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Remembering 9-11: what were you doing on September 12? 

050911-9-11-4[Cross-posted] This is my 9-11 commemoration post and in case you thought the title is a typo, I can assure you it’s not.
   Mention to any New Zealander ‘9-11’ and while we would understand the reference, to us it all happened on the morning of September 12, 2001.
   I remember switching off the TV before 1 a.m. on September 12 thinking that there was no big news that day, and went to bed. It really did start off as a quiet news day.
   All night, I dreamed about people—probably Americans—channel-surfing. No matter what channel they got to, it was the same news item. I could not make out what the news item was.
   I was awakened by a phone call from my friend Edward Hodges, who knew I had people in New York covering Fashion Week. He also knew of my close ties because I was in New York in August 2001. I was outside the Twin Towers weeks before, declining a friend’s invitation to visit the Observation Deck because I would be back in October.
    Edward filled me in. I don’t remember panicking. I just remembered that I had to find out what had happened to my friends. The charitable would call it grace under pressure. The less charitable would call it an automatic reaction to shock. Maybe they are both correct.
   September 12, 2001 was the first day of the Wellington Fashion Festival. No one was in a mood to party. I had to get back from the breakfast do at Kirkcaldie’s to find out what had happened to friends and colleagues. One, the husband of my host in New York, was normally due to exit at the WTC stop on the Subway at exactly the time the first jet hit.
   I found he was OK after calling but I kept my conversation short. ‘Is everyone OK?’ ‘Yes.’ ‘Right, I’ll hang up then.’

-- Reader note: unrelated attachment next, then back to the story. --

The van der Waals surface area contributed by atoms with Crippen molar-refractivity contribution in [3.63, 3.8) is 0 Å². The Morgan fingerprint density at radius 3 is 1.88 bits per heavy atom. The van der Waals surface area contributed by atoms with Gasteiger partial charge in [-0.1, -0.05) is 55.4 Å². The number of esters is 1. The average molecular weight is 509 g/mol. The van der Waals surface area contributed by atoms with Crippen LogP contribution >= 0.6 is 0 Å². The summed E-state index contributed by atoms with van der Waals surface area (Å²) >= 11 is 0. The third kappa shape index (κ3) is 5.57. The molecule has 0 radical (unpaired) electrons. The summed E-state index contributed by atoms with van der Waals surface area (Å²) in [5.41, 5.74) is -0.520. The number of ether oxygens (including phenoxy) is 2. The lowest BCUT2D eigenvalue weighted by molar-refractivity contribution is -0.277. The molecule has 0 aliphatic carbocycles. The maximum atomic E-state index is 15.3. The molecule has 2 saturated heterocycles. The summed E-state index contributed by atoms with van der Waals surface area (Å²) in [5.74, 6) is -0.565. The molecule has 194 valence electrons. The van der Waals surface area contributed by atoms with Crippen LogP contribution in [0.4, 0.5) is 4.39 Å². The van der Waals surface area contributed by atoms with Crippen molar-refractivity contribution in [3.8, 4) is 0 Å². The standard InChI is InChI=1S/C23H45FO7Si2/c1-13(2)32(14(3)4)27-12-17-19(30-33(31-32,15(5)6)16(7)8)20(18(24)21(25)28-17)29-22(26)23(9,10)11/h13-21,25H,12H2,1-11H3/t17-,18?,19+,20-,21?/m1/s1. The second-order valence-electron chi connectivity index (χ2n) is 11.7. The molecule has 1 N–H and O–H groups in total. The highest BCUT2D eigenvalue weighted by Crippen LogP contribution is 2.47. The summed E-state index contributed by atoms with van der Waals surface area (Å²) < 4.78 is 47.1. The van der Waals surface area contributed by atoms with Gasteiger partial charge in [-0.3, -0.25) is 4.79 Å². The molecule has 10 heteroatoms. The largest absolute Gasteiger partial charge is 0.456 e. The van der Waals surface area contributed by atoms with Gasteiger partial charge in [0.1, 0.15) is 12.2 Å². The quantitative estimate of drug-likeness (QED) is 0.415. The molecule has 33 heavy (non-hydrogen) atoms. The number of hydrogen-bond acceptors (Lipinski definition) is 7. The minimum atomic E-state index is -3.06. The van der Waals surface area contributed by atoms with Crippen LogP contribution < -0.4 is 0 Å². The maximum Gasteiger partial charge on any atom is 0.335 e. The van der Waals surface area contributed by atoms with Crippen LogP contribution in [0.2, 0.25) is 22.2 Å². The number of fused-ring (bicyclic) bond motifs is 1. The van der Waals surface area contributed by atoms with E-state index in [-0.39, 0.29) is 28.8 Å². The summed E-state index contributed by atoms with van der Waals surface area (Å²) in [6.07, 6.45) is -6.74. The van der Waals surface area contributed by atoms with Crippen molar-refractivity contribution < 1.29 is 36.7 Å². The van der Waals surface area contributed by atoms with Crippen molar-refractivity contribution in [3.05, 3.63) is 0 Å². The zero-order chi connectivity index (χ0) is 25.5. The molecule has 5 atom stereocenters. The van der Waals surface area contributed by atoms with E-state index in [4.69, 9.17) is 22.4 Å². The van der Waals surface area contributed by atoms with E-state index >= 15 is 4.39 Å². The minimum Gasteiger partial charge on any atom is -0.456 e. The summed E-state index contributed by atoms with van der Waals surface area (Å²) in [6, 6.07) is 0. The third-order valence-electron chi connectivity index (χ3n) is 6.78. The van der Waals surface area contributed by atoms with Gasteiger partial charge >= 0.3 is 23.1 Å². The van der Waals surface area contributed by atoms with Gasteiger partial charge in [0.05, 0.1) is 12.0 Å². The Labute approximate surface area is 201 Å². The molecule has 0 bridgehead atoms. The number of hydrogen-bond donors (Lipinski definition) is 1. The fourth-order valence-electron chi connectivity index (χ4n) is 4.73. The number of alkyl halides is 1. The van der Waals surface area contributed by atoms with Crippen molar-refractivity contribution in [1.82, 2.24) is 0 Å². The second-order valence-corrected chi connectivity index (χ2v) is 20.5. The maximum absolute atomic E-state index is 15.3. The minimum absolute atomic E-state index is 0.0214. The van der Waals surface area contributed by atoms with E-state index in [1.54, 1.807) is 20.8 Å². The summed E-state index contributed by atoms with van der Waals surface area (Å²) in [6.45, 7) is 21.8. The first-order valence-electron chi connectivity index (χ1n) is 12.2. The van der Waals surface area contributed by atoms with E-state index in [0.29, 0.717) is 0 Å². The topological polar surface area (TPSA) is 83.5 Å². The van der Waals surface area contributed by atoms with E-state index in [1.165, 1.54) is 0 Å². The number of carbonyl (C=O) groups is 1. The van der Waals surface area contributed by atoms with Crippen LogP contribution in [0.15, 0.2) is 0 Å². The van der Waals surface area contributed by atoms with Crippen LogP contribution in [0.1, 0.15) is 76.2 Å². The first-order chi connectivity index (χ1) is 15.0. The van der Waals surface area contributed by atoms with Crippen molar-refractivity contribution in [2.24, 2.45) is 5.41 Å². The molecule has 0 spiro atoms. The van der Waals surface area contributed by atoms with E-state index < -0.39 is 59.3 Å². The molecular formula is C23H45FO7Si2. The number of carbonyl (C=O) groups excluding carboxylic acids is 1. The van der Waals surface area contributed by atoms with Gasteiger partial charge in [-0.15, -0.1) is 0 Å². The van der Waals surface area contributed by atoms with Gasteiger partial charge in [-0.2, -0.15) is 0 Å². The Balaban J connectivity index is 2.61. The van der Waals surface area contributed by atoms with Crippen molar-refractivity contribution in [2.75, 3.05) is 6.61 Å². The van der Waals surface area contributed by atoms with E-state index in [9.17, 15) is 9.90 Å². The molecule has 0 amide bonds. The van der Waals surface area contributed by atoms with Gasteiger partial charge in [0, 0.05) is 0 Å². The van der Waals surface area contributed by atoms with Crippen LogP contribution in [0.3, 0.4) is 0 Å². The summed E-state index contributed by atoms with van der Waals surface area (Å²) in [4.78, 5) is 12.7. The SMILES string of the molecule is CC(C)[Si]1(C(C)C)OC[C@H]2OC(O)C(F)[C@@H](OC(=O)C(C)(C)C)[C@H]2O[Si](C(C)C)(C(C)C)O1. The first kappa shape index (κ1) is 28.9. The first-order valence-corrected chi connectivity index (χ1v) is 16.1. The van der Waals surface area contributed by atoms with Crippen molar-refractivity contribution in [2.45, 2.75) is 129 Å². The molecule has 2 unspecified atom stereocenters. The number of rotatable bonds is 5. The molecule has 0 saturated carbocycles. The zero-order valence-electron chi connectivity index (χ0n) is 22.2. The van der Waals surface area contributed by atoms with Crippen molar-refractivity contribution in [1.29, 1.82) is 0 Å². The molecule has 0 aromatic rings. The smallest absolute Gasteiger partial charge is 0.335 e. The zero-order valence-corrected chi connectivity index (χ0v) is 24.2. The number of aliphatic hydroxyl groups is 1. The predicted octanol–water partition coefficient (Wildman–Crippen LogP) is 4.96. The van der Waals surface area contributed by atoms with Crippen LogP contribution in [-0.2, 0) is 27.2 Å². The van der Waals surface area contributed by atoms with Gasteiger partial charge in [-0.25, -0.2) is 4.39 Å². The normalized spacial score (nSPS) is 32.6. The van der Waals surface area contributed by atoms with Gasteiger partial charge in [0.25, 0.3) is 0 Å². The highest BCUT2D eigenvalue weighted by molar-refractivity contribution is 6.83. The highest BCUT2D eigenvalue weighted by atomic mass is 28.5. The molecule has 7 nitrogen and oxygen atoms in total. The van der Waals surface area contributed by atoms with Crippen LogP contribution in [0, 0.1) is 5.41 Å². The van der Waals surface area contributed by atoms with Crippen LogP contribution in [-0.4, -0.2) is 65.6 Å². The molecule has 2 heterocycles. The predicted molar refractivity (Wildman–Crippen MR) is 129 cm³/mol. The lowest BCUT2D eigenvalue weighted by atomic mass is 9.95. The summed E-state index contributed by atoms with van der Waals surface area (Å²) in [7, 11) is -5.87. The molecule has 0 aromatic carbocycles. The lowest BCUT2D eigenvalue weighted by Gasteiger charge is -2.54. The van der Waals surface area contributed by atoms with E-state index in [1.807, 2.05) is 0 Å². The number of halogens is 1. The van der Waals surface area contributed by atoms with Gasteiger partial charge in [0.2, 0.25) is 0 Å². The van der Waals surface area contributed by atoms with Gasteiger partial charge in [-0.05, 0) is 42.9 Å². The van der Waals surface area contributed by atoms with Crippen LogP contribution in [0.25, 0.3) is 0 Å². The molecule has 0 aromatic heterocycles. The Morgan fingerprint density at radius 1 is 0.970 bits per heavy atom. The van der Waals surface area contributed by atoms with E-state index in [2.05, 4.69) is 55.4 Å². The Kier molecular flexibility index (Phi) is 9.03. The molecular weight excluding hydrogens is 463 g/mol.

I don’t know how I found time to do it, but I wrote an editorial in Lucire that day. I was flattered to find that it touched such a nerve that it was forwarded in emails around the world at that time. Our website cover background went from red to black. The event did inspire me, perhaps, to preach my humanist agenda more and a lot of its thinking was found in my 2005 book, Typography & Branding, which I actually wrote in 2002.
   That evening there were three Festival events: one at the National Library (where Susan Bartels told me that she had a friend who did not make it to work because his alarm did not go off—otherwise he’d have been in the World Trade Center), a second one in the sheds on the wharf for Minx Shoes, and a third installation on Cuba Street, at which I met the jewellery designer Mandi Kingsbury.
   The following weeks were strange. I had a friend who was a waiter in NYC and he noted a change in behaviour for a fortnight after 9-11. People were nice to him for two weeks, then became bastards again. I don’t know if his being black and gay had anything to do with it—African–American friends indicate to me that it might. An Arab–American friend down in Princeton told me how her friends were getting kicked out of cafés, some just for reading a newspaper printed in Arabic. These days, those weeks seemed more surreal than the actual attack.
   Down here, we were united with the US and we even sent troops that time to Afghanistan.
   We were also united in prayer. Churches organized prayer vigils. The US recorded a statistic where a clear majority of Americans prayed on and immediately after 9-11.
   I returned in 2005 to pay tribute to those who perished in the Twin Towers, joining thousands of mourners on the morning of September 11, eastern time. By then, it was a very different world again.

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Entries from 2006 to the end of 2009 were done on the Blogger service. As of January 1, 2010, this blog has shifted to a Wordpress installation, with the latest posts here.
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